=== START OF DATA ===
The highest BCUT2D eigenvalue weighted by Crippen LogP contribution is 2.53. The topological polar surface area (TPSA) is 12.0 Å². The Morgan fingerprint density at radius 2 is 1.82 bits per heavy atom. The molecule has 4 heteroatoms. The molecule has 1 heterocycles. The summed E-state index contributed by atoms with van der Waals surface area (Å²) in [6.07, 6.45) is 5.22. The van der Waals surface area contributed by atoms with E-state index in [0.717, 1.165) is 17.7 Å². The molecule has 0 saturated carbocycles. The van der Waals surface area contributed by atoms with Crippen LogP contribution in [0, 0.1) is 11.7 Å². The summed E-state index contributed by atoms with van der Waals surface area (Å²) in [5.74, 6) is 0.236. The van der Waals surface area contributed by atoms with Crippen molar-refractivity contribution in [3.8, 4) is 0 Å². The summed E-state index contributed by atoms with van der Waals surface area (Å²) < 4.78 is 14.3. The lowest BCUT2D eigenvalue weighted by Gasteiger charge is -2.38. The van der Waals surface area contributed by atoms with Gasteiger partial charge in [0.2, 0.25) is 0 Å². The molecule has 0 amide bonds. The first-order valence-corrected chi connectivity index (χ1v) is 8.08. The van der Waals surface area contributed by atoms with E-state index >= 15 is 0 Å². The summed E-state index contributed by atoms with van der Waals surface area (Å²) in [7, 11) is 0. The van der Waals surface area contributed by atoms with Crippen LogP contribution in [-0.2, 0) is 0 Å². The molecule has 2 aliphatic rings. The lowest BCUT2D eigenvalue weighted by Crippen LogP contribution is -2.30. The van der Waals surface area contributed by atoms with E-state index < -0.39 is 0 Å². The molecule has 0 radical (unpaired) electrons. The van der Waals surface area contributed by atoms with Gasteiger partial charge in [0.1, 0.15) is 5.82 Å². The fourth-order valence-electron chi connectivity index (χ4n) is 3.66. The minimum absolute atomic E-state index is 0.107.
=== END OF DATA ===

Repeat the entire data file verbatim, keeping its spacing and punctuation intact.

The highest BCUT2D eigenvalue weighted by Crippen LogP contribution is 2.53. The topological polar surface area (TPSA) is 12.0 Å². The Morgan fingerprint density at radius 2 is 1.82 bits per heavy atom. The molecule has 4 heteroatoms. The molecule has 1 heterocycles. The summed E-state index contributed by atoms with van der Waals surface area (Å²) in [6.07, 6.45) is 5.22. The van der Waals surface area contributed by atoms with E-state index in [0.717, 1.165) is 17.7 Å². The molecule has 0 saturated carbocycles. The van der Waals surface area contributed by atoms with Crippen LogP contribution in [0, 0.1) is 11.7 Å². The summed E-state index contributed by atoms with van der Waals surface area (Å²) in [5.74, 6) is 0.236. The van der Waals surface area contributed by atoms with Crippen molar-refractivity contribution in [3.8, 4) is 0 Å². The summed E-state index contributed by atoms with van der Waals surface area (Å²) < 4.78 is 14.3. The lowest BCUT2D eigenvalue weighted by Gasteiger charge is -2.38. The van der Waals surface area contributed by atoms with Gasteiger partial charge in [0.2, 0.25) is 0 Å². The molecule has 0 amide bonds. The first-order valence-corrected chi connectivity index (χ1v) is 8.08. The van der Waals surface area contributed by atoms with E-state index >= 15 is 0 Å². The summed E-state index contributed by atoms with van der Waals surface area (Å²) in [7, 11) is 0. The van der Waals surface area contributed by atoms with Crippen LogP contribution in [-0.2, 0) is 0 Å². The molecule has 2 aliphatic rings. The lowest BCUT2D eigenvalue weighted by Crippen LogP contribution is -2.30. The van der Waals surface area contributed by atoms with E-state index < -0.39 is 0 Å². The molecule has 0 radical (unpaired) electrons. The van der Waals surface area contributed by atoms with Gasteiger partial charge in [0.1, 0.15) is 5.82 Å². The fourth-order valence-electron chi connectivity index (χ4n) is 3.66. The minimum absolute atomic E-state index is 0.107.